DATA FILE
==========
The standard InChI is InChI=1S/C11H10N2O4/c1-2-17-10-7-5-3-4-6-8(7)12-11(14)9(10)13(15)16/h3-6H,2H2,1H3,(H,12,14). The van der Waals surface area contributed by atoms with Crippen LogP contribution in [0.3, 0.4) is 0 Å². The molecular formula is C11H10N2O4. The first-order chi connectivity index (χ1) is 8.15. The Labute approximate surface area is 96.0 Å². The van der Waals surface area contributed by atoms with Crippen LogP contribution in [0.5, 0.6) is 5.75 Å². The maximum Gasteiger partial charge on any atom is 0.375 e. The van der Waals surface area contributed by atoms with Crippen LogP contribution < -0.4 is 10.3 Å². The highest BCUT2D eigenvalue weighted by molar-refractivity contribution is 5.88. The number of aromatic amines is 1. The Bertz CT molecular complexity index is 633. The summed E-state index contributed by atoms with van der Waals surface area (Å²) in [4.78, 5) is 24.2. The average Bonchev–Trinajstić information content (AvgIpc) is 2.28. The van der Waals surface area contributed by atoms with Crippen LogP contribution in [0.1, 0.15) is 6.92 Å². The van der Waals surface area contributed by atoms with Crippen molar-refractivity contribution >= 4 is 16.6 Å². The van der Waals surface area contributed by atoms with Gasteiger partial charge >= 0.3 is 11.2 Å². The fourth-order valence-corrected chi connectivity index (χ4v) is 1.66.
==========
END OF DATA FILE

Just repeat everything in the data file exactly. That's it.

The standard InChI is InChI=1S/C11H10N2O4/c1-2-17-10-7-5-3-4-6-8(7)12-11(14)9(10)13(15)16/h3-6H,2H2,1H3,(H,12,14). The van der Waals surface area contributed by atoms with Crippen LogP contribution in [0.3, 0.4) is 0 Å². The molecular formula is C11H10N2O4. The first-order chi connectivity index (χ1) is 8.15. The Labute approximate surface area is 96.0 Å². The van der Waals surface area contributed by atoms with Crippen LogP contribution in [0.5, 0.6) is 5.75 Å². The maximum Gasteiger partial charge on any atom is 0.375 e. The van der Waals surface area contributed by atoms with Crippen LogP contribution < -0.4 is 10.3 Å². The highest BCUT2D eigenvalue weighted by molar-refractivity contribution is 5.88. The number of aromatic amines is 1. The Bertz CT molecular complexity index is 633. The summed E-state index contributed by atoms with van der Waals surface area (Å²) in [4.78, 5) is 24.2. The average Bonchev–Trinajstić information content (AvgIpc) is 2.28. The van der Waals surface area contributed by atoms with Crippen LogP contribution in [0.1, 0.15) is 6.92 Å². The van der Waals surface area contributed by atoms with Crippen molar-refractivity contribution >= 4 is 16.6 Å². The van der Waals surface area contributed by atoms with Gasteiger partial charge >= 0.3 is 11.2 Å². The fourth-order valence-corrected chi connectivity index (χ4v) is 1.66.